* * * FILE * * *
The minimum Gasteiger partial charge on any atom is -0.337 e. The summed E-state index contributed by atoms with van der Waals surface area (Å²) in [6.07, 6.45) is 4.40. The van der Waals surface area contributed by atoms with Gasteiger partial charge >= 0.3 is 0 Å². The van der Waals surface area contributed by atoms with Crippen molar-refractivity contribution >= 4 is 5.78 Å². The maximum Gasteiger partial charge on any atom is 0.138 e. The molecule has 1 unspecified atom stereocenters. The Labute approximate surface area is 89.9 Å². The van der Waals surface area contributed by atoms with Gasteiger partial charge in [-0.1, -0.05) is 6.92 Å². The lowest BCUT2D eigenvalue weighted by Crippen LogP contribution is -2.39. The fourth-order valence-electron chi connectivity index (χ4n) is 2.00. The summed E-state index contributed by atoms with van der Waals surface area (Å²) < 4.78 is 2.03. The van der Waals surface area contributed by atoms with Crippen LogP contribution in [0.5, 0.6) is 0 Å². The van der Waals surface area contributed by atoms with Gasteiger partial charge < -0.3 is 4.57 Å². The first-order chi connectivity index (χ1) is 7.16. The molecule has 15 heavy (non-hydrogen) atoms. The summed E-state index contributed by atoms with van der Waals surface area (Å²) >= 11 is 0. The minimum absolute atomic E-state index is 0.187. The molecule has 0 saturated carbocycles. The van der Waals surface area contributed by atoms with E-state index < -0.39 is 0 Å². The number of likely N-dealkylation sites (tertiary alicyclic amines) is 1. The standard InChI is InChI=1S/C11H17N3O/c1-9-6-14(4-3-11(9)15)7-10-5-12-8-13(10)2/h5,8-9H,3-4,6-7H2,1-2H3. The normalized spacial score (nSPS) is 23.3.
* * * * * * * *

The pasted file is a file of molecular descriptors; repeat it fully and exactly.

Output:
The minimum Gasteiger partial charge on any atom is -0.337 e. The summed E-state index contributed by atoms with van der Waals surface area (Å²) in [6.07, 6.45) is 4.40. The van der Waals surface area contributed by atoms with Gasteiger partial charge >= 0.3 is 0 Å². The van der Waals surface area contributed by atoms with Crippen molar-refractivity contribution >= 4 is 5.78 Å². The maximum Gasteiger partial charge on any atom is 0.138 e. The molecule has 1 unspecified atom stereocenters. The Labute approximate surface area is 89.9 Å². The van der Waals surface area contributed by atoms with Gasteiger partial charge in [-0.1, -0.05) is 6.92 Å². The lowest BCUT2D eigenvalue weighted by Crippen LogP contribution is -2.39. The fourth-order valence-electron chi connectivity index (χ4n) is 2.00. The summed E-state index contributed by atoms with van der Waals surface area (Å²) < 4.78 is 2.03. The van der Waals surface area contributed by atoms with Crippen LogP contribution in [0.5, 0.6) is 0 Å². The van der Waals surface area contributed by atoms with Gasteiger partial charge < -0.3 is 4.57 Å². The first-order chi connectivity index (χ1) is 7.16. The molecule has 15 heavy (non-hydrogen) atoms. The summed E-state index contributed by atoms with van der Waals surface area (Å²) >= 11 is 0. The minimum absolute atomic E-state index is 0.187. The molecule has 0 saturated carbocycles. The van der Waals surface area contributed by atoms with E-state index < -0.39 is 0 Å². The number of likely N-dealkylation sites (tertiary alicyclic amines) is 1. The standard InChI is InChI=1S/C11H17N3O/c1-9-6-14(4-3-11(9)15)7-10-5-12-8-13(10)2/h5,8-9H,3-4,6-7H2,1-2H3. The normalized spacial score (nSPS) is 23.3.